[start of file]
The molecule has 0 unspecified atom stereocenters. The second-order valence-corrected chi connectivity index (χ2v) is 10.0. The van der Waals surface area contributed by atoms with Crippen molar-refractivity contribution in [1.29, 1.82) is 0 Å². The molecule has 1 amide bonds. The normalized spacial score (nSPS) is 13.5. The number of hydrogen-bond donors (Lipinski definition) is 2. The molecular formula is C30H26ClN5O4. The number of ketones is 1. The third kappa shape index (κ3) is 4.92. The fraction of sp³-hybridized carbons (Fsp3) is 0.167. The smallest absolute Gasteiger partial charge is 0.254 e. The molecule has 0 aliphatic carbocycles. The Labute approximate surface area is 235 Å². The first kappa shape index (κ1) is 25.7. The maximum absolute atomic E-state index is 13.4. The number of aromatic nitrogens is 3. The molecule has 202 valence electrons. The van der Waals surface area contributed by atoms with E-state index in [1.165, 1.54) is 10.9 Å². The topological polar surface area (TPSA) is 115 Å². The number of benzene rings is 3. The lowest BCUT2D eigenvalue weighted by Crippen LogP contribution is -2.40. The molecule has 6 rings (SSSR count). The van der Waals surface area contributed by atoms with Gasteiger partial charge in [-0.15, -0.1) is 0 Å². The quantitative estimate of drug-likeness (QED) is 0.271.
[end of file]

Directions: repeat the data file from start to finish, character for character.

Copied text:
The molecule has 0 unspecified atom stereocenters. The second-order valence-corrected chi connectivity index (χ2v) is 10.0. The van der Waals surface area contributed by atoms with Crippen molar-refractivity contribution in [1.29, 1.82) is 0 Å². The molecule has 1 amide bonds. The normalized spacial score (nSPS) is 13.5. The number of hydrogen-bond donors (Lipinski definition) is 2. The molecular formula is C30H26ClN5O4. The number of ketones is 1. The third kappa shape index (κ3) is 4.92. The fraction of sp³-hybridized carbons (Fsp3) is 0.167. The smallest absolute Gasteiger partial charge is 0.254 e. The molecule has 0 aliphatic carbocycles. The Labute approximate surface area is 235 Å². The first kappa shape index (κ1) is 25.7. The maximum absolute atomic E-state index is 13.4. The number of aromatic nitrogens is 3. The molecule has 202 valence electrons. The van der Waals surface area contributed by atoms with E-state index in [1.165, 1.54) is 10.9 Å². The topological polar surface area (TPSA) is 115 Å². The number of benzene rings is 3. The lowest BCUT2D eigenvalue weighted by Crippen LogP contribution is -2.40. The molecule has 6 rings (SSSR count). The van der Waals surface area contributed by atoms with Gasteiger partial charge in [-0.15, -0.1) is 0 Å². The quantitative estimate of drug-likeness (QED) is 0.271.